Association between media doses of the Tips From Former Smokers Campaign and cessation behaviors and intentions to quit among cigarette smokers, 2012-2015
BACKGROUND: Since 2012, the Centers for Disease Control and Prevention (CDC) has implemented Tips From Former Smokers ( Tips), the first federally funded tobacco education campaign in the United States. To date, there are no evaluations of its long-term impact.
AIMS: To assess the impact of varied doses of the Tips campaign from 2012 through 2015 on cessation-related behaviors and intentions among U.S. smokers.
METHOD: We used a national probability-based online survey of cigarette smokers ( n = 22,189) and recent quitters ( n = 776) to examine associations between doses of Tips advertising, measured by gross rating points (GRPs), and intentions to quit smoking in the next 30 days and quit attempts within the past 3 months. A curvilinear (i.e., square root) functional form of GRPs was used to capture patterns of diminishing effects at higher GRP levels.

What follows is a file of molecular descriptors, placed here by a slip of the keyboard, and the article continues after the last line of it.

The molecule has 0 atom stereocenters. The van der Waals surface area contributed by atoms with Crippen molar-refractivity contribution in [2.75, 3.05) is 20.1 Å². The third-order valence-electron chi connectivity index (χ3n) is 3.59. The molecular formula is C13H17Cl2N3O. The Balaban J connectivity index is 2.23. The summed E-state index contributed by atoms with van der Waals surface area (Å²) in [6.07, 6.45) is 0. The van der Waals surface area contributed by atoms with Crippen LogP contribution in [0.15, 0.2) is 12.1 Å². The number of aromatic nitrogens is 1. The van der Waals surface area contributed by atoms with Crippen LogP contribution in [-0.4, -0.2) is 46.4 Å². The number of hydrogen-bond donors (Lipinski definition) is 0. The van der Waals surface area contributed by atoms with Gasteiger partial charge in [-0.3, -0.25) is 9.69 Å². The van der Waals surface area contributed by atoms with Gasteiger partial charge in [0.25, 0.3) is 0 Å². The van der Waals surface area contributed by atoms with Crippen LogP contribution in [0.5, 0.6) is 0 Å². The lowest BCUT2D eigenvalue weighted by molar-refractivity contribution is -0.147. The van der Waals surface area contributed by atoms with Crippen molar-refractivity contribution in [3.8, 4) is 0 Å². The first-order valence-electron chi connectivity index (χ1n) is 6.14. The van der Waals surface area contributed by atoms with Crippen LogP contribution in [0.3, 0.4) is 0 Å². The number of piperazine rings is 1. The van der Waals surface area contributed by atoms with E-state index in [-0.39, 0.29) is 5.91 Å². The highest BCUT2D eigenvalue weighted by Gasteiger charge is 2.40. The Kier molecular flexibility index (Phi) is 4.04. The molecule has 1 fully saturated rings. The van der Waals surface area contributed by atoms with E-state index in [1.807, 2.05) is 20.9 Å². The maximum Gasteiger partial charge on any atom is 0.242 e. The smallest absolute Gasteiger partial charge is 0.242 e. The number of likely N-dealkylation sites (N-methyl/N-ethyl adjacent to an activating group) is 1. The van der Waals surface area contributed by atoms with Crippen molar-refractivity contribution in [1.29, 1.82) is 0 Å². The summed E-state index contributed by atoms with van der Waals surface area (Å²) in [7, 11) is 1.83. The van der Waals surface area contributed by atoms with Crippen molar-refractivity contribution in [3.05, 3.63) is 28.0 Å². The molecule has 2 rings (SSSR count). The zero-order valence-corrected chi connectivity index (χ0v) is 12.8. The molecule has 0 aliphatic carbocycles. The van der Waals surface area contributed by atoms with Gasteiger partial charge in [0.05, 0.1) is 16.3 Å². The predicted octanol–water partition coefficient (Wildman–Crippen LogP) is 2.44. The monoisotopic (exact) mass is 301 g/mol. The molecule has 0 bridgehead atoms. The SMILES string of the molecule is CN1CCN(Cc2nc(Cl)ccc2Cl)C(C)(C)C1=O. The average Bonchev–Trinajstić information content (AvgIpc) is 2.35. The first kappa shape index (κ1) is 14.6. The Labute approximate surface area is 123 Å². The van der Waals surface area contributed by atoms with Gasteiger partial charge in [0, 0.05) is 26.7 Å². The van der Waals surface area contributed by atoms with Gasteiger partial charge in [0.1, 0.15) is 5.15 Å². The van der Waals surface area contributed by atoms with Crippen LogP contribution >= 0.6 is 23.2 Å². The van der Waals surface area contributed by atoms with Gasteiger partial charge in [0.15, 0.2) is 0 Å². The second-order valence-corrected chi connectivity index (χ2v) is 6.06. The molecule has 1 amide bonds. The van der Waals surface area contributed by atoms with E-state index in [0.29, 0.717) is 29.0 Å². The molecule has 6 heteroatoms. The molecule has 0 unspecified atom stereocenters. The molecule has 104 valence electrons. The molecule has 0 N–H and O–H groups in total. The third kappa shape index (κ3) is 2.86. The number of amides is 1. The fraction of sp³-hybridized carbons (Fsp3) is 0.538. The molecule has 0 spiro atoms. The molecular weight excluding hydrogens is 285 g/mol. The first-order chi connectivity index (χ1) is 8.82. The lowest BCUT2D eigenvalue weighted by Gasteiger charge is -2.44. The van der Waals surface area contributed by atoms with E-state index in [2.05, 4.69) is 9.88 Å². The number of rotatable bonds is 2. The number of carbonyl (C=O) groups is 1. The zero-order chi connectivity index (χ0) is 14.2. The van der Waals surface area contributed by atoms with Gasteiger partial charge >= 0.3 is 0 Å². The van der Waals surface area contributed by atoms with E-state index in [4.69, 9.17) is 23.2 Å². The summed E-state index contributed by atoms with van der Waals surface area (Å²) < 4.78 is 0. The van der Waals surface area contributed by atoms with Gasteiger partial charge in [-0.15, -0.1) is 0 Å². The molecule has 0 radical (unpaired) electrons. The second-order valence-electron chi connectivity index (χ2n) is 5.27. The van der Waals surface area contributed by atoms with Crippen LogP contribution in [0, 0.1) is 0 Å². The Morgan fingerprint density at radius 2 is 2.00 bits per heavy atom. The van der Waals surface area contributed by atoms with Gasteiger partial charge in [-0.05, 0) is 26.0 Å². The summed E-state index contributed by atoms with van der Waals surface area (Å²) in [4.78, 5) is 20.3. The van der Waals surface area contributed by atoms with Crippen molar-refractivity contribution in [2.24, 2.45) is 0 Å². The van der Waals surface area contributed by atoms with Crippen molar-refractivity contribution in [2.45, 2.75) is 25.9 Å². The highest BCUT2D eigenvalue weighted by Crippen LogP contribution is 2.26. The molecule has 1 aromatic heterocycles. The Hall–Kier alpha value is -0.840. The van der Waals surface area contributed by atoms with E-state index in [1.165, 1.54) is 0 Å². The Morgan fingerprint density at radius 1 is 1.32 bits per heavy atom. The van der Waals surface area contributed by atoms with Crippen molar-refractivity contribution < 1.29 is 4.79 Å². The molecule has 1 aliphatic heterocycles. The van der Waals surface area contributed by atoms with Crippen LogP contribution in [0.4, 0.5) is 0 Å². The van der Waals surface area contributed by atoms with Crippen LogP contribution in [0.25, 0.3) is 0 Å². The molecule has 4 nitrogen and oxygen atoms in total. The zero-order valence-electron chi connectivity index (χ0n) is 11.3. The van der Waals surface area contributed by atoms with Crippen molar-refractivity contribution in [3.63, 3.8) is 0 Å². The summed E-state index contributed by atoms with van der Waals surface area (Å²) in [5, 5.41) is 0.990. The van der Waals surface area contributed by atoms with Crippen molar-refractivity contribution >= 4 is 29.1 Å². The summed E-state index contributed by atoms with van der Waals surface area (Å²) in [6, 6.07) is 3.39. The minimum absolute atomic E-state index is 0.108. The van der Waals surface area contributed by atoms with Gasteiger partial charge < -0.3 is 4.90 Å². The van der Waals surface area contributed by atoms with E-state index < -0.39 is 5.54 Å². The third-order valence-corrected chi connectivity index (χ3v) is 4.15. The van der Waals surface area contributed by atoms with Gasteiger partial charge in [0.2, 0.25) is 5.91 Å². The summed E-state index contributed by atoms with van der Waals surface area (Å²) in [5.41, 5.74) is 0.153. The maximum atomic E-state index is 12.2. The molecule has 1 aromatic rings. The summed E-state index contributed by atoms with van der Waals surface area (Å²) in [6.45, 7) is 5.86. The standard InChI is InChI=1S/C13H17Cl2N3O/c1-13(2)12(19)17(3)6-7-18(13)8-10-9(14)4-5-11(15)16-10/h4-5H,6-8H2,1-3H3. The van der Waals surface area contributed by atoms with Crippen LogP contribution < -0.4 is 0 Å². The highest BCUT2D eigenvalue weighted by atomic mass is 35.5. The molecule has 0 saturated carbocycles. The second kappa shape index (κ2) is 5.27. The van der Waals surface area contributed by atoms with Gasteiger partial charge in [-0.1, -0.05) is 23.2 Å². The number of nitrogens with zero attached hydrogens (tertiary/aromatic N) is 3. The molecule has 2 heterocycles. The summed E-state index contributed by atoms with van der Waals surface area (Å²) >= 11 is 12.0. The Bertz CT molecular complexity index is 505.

RESULTS: An increase of 1,000 quarterly Tips GRPs at the media market level was associated with increased odds of making a quit attempt in the past 3 months (adjusted odds ratio = 1.23, p < .001) and increased odds of intending to quit in the next 30 days (adjusted odds ratio = 1.17, p = .030).
DISCUSSION: Results suggest that CDC-recommended media buys of 800 to 1,000 GRPs per quarter are sufficient to generate statistically significant increases in the likelihood of quit attempts in the past quarter.
CONCLUSIONS: The Tips campaign has had a substantial impact on cessation behaviors among U.S. adult smokers over time. These data support the continued use of graphic and/or emotional media campaigns that encourage smokers to quit to further reduce tobacco use in the United States.
Davis, K. C., Patel, D., Shafer, P., Duke, J., Glover-Kudon, R., Ridgeway, W., & Cox, S. (2018). Association between media doses of the Tips From Former Smokers Campaign and cessation behaviors and intentions to quit among cigarette smokers, 2012-2015. Health Education Quarterly, 45(1), 52-60. https://doi.org/10.1177/1090198117709316